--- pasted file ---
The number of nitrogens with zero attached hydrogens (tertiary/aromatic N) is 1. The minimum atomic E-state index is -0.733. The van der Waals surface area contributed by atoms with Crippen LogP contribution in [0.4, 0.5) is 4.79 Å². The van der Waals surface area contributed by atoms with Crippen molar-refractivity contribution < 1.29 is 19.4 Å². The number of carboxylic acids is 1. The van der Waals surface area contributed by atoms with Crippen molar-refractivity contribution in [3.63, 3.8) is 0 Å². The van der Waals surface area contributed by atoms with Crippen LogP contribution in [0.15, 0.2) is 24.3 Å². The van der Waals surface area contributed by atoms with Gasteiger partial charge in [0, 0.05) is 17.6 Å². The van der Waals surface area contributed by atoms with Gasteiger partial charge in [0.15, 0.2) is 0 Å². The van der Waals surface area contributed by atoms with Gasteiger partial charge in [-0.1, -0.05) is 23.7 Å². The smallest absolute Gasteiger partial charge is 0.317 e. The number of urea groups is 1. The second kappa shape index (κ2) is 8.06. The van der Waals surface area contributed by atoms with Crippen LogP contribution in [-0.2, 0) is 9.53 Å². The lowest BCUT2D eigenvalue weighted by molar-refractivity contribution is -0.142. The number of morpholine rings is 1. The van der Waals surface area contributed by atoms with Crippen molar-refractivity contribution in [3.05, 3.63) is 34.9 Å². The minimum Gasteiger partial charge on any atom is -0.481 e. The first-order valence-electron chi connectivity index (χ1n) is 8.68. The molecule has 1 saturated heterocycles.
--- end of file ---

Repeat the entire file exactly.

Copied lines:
The number of nitrogens with zero attached hydrogens (tertiary/aromatic N) is 1. The minimum atomic E-state index is -0.733. The van der Waals surface area contributed by atoms with Crippen LogP contribution in [0.4, 0.5) is 4.79 Å². The van der Waals surface area contributed by atoms with Crippen molar-refractivity contribution < 1.29 is 19.4 Å². The number of carboxylic acids is 1. The van der Waals surface area contributed by atoms with Crippen molar-refractivity contribution in [3.63, 3.8) is 0 Å². The van der Waals surface area contributed by atoms with Crippen LogP contribution in [0.15, 0.2) is 24.3 Å². The van der Waals surface area contributed by atoms with Gasteiger partial charge in [0, 0.05) is 17.6 Å². The van der Waals surface area contributed by atoms with Gasteiger partial charge in [0.15, 0.2) is 0 Å². The van der Waals surface area contributed by atoms with Gasteiger partial charge in [-0.1, -0.05) is 23.7 Å². The smallest absolute Gasteiger partial charge is 0.317 e. The number of urea groups is 1. The second kappa shape index (κ2) is 8.06. The van der Waals surface area contributed by atoms with Crippen LogP contribution in [-0.2, 0) is 9.53 Å². The lowest BCUT2D eigenvalue weighted by molar-refractivity contribution is -0.142. The number of morpholine rings is 1. The van der Waals surface area contributed by atoms with Crippen molar-refractivity contribution in [3.05, 3.63) is 34.9 Å². The minimum Gasteiger partial charge on any atom is -0.481 e. The first-order valence-electron chi connectivity index (χ1n) is 8.68. The molecule has 1 saturated heterocycles.